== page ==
“Tales from the Loop”

Simon Stålenhag

Two coffee-table-book reviews in a row!

This was a fascinating read; I wasn’t really sure what to expect going in, and it turned out to be a really lovely work of science fiction. In short, this is a coffee table book from a different timeline, one where WWII research invented some kind of magnetic chicanery that lets battleships fly. It’s all centered around a small town in Sweden, something of a company town for the largest particle accelerator ever built.

And I really love that concept. It’s not a science fiction novel, it’s not particularly interested in telling the big story. It’s a coffee table book, an art series by someone who grew up in a place, telling their own story and explaining their paintings. It just happens that the place they grew up was at the center of a lot of weird stuff.

Stålenenhag’s art style works really well for this; something about it feels like concept art that comes out of film and video game studios. That air of mystery, of cinematic effect, and the fact that it’s not a fully fleshed-out story about every last aspect of these things makes it so much more interesting. There’s a lot more room for you to come up with your own explanations.

I almost wish the cover was subtler; it’d be fun to make a version of this that’d blend in, and watch people flip through it and slowly realize “hang on…”

This is a fun read, full of beautiful paintings. Check it out.1

  1. This is a Bookshop affiliate link – if you buy it from here, I get a little bit of commission. It won’t hurt my feelings if you buy it elsewhere; honestly, I’d rather you check it out from your local library, or go to a local book store. I use Bookshop affiliate links instead of Amazon because they distribute a significant chunk of their profits to small, local book stores.

“The Art of the National Parks”

Fifty-Nine Parks

This is my first coffee table book, and I’m quite happy with it as a representative of the genre. I’ve been a fan of the Fifty-Nine Parks series for a while—I believe, in my apartment, there’s now one of every product in their line-up.1 It’s just a really beautiful art series, inspired by one of the most incredible things the United States has ever done.2 There’s also a definite influence from the old Works Progress Administration posters, at least spiritually so, and that’s another style that I absolutely love.3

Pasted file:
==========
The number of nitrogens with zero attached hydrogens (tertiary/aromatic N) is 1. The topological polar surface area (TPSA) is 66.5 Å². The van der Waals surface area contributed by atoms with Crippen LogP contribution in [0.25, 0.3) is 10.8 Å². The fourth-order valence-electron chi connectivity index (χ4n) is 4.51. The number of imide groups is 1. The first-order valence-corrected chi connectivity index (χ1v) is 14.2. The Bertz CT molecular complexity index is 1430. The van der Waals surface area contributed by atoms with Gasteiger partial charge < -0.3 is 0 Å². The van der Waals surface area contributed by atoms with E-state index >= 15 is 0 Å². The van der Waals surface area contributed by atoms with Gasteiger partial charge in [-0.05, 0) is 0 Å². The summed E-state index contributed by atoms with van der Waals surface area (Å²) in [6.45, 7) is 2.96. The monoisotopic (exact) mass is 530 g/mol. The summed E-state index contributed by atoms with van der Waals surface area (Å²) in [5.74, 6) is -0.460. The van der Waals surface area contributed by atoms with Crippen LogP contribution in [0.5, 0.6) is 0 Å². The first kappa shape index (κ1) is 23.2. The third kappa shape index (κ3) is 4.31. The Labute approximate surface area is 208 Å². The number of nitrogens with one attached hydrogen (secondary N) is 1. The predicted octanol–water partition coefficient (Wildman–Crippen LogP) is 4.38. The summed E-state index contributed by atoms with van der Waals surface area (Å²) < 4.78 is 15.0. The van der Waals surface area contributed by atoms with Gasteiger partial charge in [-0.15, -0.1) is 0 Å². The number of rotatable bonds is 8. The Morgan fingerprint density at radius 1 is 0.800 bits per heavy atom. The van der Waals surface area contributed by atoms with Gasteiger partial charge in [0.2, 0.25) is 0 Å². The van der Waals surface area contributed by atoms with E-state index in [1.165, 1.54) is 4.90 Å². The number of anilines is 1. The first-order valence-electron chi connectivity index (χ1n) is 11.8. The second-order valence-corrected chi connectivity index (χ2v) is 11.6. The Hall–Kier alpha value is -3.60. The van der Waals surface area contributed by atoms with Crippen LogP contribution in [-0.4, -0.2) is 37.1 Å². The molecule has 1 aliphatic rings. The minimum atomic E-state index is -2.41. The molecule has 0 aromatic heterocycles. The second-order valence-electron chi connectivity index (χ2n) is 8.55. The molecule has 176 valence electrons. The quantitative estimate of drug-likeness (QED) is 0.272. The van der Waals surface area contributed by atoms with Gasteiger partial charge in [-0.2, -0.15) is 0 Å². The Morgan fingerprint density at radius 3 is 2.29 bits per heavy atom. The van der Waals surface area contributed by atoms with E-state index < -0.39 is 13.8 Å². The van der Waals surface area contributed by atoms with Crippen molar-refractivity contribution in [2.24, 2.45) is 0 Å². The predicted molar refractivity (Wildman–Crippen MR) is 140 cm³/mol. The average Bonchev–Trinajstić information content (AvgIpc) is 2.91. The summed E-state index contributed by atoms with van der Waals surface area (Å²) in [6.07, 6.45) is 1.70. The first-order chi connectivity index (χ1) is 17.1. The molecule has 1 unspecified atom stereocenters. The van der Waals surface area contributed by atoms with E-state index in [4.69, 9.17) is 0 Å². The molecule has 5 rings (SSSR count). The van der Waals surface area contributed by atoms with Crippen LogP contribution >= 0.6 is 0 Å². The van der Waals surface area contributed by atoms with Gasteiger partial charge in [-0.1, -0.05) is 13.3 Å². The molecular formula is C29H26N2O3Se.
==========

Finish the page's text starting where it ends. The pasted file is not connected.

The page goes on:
Beyond just being a beautiful objet d’art, the book is also a great way to get an overview of what all those national parks are. I may well wind up using this thing as a reference tome, especially as I contemplate visiting some of these parks.

I really highly recommend the whole 59 Parks project. As I’m writing this, their print shop is closed for a few months yet, but their partners for various non-poster items are still selling various things.4

  1. Well, every product family, I don’t have every single poster. I’ve got posters, notebooks, and this book, and gave my roommate their board game at one point.
  2. Citation: search r/AskReddit for any of the monthly “non-Americans: what’s one thing America does right?” threads. The national parks are always mentioned.
  3. Citation: 9 out of the 11 posters in my apartment are in that “inspired by the WPA” style.
  4. And, I can add, restocking—some of the Field Notes sets were sold out for a while, but they’ve since reappeared. I’m glad that Field Notes isn’t being strict with their definition of “Limited Edition”, or I’d’ve been very sad that I missed my chance to get the whole collection.